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Examining The Role Of Spirituality In Addiction Therapy: Guidelines For Ethical Practice | 18111
ISSN: 2155-6105

Journal of Addiction Research & Therapy
Open Access

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Examining the role of spirituality in addiction therapy: Guidelines for ethical practice

3rd International Conference and Exhibition on Addiction Research & Therapy

Michael E Sherr

Accepted Abstracts: J Addict Res Ther

DOI: 10.4172/2155-6105.S1.019

Abstract
S pirituality has longed played an influential role in the treatment of addictions. Even as improving technology has expanded the treatment options for addiction professionals, the incorporation of spiritual practices remains a mainstay in clinical practice. Beyond the therapeutic relationships between patients and individual professionals, addiction treatment often occurs in sectarian agency settings where spiritual symbols, beliefs, and practices shape the treatment milieu. Whereas an abundance of research literature examines the role of spirituality as the primary or confounding variable in the assessment of treatment outcomes, the ethical and unethical use of spirituality in addiction therapy is almost nonexistent. As a result, addiction programs are left to infuse spirituality as they see fit, with little evidence-based guidance to ensure best practices. The findings from a study that examined the fine line between the innovative use of spirituality in addiction therapy and the unethical coercion of unwanted religious persuasion will be discussed during this presentation. Additionally, the presentation will provide practical guidelines for the ethical incorporation of spirituality in addiction treatment programs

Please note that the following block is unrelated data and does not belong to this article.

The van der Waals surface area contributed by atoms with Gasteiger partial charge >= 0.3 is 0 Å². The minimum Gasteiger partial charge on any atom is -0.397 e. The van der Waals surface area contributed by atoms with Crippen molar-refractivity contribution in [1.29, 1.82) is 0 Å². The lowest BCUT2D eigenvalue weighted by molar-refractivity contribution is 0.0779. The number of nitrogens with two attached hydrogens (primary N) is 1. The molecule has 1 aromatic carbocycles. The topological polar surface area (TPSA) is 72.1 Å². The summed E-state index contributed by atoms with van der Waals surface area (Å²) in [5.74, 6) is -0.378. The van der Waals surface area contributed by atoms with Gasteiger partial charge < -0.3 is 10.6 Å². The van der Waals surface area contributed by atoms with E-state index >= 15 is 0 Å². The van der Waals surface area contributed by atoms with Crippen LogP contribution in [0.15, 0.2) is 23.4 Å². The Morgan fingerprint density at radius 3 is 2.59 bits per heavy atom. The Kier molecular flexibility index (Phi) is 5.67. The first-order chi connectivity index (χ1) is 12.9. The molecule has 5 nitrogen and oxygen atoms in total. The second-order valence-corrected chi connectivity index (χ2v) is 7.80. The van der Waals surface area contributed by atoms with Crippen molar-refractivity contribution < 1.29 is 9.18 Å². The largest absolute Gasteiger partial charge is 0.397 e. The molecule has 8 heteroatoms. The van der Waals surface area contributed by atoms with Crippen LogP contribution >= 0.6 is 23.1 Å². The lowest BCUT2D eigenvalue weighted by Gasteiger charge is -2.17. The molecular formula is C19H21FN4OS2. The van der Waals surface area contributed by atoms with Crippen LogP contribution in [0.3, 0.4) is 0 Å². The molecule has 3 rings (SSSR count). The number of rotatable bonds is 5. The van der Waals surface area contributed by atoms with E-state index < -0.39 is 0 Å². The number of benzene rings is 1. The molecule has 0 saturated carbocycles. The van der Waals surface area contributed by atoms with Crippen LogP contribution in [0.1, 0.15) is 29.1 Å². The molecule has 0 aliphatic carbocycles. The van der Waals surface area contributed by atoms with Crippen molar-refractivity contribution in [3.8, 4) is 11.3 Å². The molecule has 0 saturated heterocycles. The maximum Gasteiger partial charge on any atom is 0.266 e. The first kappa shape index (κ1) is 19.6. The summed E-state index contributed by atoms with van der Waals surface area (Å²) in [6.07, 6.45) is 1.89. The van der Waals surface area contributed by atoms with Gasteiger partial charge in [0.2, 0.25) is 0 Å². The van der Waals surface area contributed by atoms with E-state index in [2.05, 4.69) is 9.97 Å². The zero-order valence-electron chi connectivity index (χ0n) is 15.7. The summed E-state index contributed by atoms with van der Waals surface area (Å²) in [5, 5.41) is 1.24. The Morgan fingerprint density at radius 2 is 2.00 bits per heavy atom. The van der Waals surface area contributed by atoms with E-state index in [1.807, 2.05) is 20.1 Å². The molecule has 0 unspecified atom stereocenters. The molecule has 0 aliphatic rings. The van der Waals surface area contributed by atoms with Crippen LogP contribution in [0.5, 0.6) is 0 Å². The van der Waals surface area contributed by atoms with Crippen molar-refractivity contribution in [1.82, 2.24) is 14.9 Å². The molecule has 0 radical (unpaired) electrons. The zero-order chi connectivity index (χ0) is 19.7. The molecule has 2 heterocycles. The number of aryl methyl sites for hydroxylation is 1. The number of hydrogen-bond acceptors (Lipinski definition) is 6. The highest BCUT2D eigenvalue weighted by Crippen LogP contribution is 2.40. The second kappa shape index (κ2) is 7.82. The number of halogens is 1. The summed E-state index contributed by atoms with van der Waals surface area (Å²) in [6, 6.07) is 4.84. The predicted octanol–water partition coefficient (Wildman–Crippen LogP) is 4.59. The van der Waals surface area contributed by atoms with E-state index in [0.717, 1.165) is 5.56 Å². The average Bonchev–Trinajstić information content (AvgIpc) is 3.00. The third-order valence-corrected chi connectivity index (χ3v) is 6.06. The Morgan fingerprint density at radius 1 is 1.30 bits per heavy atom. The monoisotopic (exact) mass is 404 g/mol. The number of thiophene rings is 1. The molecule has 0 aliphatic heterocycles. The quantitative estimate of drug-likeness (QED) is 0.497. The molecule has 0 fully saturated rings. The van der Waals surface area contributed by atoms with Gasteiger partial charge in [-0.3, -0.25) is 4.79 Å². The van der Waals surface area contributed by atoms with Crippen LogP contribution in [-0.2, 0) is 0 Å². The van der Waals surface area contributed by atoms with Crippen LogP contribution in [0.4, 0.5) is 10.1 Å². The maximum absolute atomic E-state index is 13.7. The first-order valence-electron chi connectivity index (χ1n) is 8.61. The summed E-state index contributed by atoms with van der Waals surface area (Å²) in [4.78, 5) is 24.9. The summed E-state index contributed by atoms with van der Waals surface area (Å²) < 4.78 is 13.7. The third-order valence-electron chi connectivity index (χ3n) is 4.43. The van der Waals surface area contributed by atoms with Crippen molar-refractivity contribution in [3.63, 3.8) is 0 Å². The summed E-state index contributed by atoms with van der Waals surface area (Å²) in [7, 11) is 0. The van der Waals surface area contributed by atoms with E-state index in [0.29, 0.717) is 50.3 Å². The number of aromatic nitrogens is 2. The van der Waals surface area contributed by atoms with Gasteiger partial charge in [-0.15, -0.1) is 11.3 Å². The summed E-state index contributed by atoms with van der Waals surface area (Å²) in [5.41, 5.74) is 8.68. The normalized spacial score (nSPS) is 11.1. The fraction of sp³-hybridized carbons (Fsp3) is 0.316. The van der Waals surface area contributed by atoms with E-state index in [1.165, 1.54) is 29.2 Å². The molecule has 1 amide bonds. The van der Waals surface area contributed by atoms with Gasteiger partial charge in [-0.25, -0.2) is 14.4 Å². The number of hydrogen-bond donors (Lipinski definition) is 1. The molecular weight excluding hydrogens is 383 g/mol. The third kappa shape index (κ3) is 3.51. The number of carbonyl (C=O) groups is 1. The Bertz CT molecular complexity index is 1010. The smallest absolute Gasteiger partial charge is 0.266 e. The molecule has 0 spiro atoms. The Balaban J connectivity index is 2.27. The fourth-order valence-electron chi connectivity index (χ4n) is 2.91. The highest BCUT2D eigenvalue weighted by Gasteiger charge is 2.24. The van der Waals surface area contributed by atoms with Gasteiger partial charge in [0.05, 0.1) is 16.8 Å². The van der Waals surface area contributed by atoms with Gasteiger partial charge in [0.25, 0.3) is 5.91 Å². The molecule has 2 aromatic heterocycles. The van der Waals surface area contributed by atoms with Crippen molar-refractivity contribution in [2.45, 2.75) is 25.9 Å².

Biography
Michael E Sherr, PhD, LCSW, is Professor and Department Head of Social Work at the University of Tennessee Chattanooga. He serves as a Commissioner for the Commission on Education Policy for the Council on Social Work Education (CSWE). He is also the Editor of the Journal of Adolescent and Family Health , Co- editor of the CSWE Religion and Spirituality Clearinghouse, and Associate Editor of the Journal of Social Work and Christianity . He is an internationally recognized scholar with more than fifty publications, including three books, on several areas of research and scholarship. In 2010, the University of Hong Kong awarded him the International Young Scholars Award for his research
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